“We do not learn from experience. We learn from reflecting on experience.” — John Dewey, philosopher and psychologist
For leaders and high performers stepping up into more senior roles, it takes some time to learn and think about what translates into early success for them and their organisation.
A newly promoted middle manager, for example, may feel sandwiched by the pressure from senior management to meet unrealistic expectations but at the same time, find themselves struggling to keep their team motivated and engaged.
While these challenges are sometimes unavoidable, what we can do is control how we react to situations like these—both now and in the future—when we reflect on what we did. And journaling can be a powerful tool to do so.
From people like Barack Obama to Oprah Winfrey, Leonardo da Vinci to Albert Einstein, what they all had in common was that they kept a journal. They’d religiously pen down their day-to-day thoughts and reflections, which allowed them to develop their self-awareness, combine ideas and find new ways of thinking.
We learn and gain insights about ourselves when we write down our thoughts and experiences. Journaling then becomes a window into how we could have better responded to people and situations. It can also reveal hidden biases in our thinking. Hindsight, as they say, is 20-20.
But journaling also does good for our foresight when we chronicle our ideas and potential solutions in our journal. When we encounter similar situations in the future, we’re better prepared.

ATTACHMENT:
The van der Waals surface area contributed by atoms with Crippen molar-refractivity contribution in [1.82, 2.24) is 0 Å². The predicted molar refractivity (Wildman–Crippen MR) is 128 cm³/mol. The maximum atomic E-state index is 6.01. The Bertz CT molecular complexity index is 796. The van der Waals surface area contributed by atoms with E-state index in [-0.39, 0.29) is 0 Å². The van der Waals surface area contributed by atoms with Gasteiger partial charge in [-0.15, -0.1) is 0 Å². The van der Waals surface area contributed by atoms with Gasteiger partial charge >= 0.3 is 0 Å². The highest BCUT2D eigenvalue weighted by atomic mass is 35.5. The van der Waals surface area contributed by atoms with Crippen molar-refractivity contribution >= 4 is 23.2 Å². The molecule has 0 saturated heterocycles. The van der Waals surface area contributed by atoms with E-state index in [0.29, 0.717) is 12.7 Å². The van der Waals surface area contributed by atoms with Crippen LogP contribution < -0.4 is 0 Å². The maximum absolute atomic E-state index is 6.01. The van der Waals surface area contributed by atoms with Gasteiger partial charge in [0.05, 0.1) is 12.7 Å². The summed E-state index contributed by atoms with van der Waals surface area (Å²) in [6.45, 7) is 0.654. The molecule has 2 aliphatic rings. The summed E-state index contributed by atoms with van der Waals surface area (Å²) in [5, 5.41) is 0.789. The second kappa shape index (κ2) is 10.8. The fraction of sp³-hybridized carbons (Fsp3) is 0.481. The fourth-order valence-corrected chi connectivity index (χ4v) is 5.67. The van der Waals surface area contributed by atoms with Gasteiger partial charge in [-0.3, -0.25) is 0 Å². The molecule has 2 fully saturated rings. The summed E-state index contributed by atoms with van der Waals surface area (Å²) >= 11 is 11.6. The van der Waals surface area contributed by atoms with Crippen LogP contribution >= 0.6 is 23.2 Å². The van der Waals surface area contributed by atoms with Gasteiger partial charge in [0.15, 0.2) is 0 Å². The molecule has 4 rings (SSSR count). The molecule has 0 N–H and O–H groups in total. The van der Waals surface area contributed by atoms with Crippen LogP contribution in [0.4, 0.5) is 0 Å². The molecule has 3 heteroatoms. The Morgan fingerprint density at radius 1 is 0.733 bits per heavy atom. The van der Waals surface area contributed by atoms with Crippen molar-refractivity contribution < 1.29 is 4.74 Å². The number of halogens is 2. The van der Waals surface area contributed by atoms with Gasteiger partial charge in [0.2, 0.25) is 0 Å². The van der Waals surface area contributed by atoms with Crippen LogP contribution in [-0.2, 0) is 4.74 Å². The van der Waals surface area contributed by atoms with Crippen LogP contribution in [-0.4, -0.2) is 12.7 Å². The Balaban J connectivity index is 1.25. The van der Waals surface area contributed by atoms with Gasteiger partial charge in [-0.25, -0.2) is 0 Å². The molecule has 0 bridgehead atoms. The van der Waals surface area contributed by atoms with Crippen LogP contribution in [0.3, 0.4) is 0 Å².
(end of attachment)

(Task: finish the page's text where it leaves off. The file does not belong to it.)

Lastly, journaling also presents good news for both our mental and physical health, as recent studies suggest that not only does journaling reduce stress and anxiety, it also boosts our immune system—who knew!
Yet with many benefits for leadership, why don’t many of us keep a journal? Well, according to Harvard Business Review, some reasons include:
However, these are minor drawbacks that can be easily overcome.
We can kickstart our leadership journaling practices by asking ourselves some reflective questions every day.
Whether you’re having a coffee break or winding down at the end of the day, block out some time to pen down your thoughts around these questions:
The best part is you can spend as little as 3 minutes or as much as 30 minutes to reflect on these questions.
Apart from that, there are many other journaling formats and prompts you can experiment with. Sticking to those that truly inspire you or challenge your thinking will make journaling more enjoyable and worth it.
And if starting and maintaining a journal still sounds like it needs a lot of willpower from you, try using the “paper clip strategy” from James Clear, author of Atomic Habits. It’s a helpful framework to make journaling a routine habit.
As Jennifer Williamson, former attorney and politician once pointed out: “Journal writing, when it becomes a ritual for transformation, is not only life-changing but life-expanding.”
Use your journal to make new discoveries about yourself, identify your strengths and work on your shortcomings. Journaling is one of the most effective and cheapest leadership development tools at our disposal.
When we journal, we’re not just writing about our past, but also who we’ll become.